Ecologically-based Assessment - This is also referred to as a naturalistic evaluation of context. This technique focuses on the physical and interpersonal attributes of the setting in which the childís behavior occurs. Physical attributes include spatial arrangements, lighting, and noise; interpersonal attributes include family, peer, and teacher relationships.

Arena Style Evaluation - The multidisciplinary team simultaneously evaluates a child using formal and/or informal evaluation strategies. Team members should design a schema prior to the evaluation so that a common sample of behaviors can be observed. In using this technique, one team member facilitates interaction with the child while the other team members observe and record the child's performance across all testing domains.

Individual Assessments - Individual discipline-specific evaluations of the child are performed separately by each member of the multidisciplinary team using both formal and informal evaluation strategies, (for example, speech, motor, etc).

Note: The cultural and linguistic diversity of children must be considered when observing and/or assessing preschool children's skills and behaviors.

Evaluation Instruments

IDEA requires that, when conducting the evaluation, the local educational agency shall use a variety of assessment tools and strategies. The CPSE may not use any single procedure as the sole criterion for determining whether a child has a disability or determining an appropriate educational program for a child. The approved evaluator may make a recommendation to the CPSE as to the tests or assessments to be conducted as part of an initial or reevaluation of a preschool child. An evaluation instrument may be either a formal assessment tool (such as a standardized test) or a part of an unstructured process by which the professional gathers specific information needed for the evaluation.

Before an instrument is used as a formal assessment tool, the practitioner must carefully review the reliability and validity of the instrument and determine that all of the conditions required for the valid use of the instrument are met, including a review of the population groups on which the tests were standardized. Examples of such conditions include:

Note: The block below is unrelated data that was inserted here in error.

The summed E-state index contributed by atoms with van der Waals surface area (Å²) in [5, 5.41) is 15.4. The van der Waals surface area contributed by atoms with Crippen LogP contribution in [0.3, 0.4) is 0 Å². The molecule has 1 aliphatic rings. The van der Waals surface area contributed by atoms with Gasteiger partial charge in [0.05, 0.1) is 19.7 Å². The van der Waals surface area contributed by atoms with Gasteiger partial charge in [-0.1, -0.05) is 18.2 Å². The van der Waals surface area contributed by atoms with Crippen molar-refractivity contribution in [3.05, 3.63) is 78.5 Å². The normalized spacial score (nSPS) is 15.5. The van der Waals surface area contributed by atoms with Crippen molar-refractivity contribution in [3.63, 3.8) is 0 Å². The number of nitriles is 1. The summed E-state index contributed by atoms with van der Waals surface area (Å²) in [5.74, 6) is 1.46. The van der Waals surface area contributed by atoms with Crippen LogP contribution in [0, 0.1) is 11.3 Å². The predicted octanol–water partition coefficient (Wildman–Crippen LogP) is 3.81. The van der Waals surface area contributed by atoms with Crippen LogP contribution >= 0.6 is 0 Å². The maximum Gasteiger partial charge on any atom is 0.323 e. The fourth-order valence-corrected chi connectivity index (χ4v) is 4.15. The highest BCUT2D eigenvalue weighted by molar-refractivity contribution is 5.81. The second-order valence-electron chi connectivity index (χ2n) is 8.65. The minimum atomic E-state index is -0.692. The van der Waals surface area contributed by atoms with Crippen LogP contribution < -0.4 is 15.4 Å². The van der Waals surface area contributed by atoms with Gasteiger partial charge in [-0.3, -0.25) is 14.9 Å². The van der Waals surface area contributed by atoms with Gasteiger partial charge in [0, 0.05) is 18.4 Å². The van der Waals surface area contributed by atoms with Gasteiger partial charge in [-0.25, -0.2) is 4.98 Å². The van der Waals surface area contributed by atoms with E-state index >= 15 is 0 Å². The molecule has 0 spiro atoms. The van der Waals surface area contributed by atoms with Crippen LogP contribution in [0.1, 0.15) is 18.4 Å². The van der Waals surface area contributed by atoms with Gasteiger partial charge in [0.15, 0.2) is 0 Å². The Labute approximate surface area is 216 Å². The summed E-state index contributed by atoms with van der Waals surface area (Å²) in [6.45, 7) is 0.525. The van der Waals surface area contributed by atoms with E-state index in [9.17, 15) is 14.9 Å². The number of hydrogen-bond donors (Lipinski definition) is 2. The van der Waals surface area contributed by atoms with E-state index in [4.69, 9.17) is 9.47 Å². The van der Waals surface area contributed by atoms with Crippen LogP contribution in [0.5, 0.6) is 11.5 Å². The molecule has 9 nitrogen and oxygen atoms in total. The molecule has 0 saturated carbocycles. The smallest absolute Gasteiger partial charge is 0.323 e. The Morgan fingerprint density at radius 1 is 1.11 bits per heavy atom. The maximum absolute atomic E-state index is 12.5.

• Age range
  • Time limits
  • Test language
  • Language level
  • Cultural appropriateness
  • Appropriate normative sample
  • Task being measured
  • Trained evaluator

For scores to be valid, standardized tests must follow a specific protocol; otherwise, the results must be expressed descriptively. When scores from standardized tests are reported, they should be interpreted based on the statistical data that have been established in the standardization process. When standardized tools are used informally to gather information, their results should not be reported or interpreted based upon the standardized interpretation tables.

Evaluation of Culturally and Linguistically Diverse Students

The individual evaluation should be conducted in the student's native language, which means the language, or mode of communication normally used by the child in the home or learning environment. According to the Department's Guidelines for Services for Culturally and Linguistically Diverse Preschool Students with Disabilities Ages 3-5 (March 1997), an assessment of the cultural and language needs of the child and family should be provided to the CPSE or conducted by the CPSE upon referral. Appropriately licensed/certified bilingual professionals should conduct the evaluation of culturally and linguistically diverse children.

The guidelines also state that, in instances where families speak languages which are less frequently spoken in New York State, it may be necessary to rely on an interpreter working with English-speaking professionals who do not speak the child's language. A paraprofessional or community interpreter with proficiency in the studentís primary language may work under the supervision of a professional staff member. As discussed in a field memorandum on Psychologist/Interpreter Work Standards for Conducting Bilingual Evaluations (June 1997) under no circumstances shall a member of the studentís immediate or extended family be used for evaluations other than initial screening and general information gathering.

Evaluation Reports

The evaluation process includes the sharing of results among evaluators and the CPSE. Communication may be accomplished in a variety of formal and informal ways, however written reports are necessary to document the preschool child's education needs.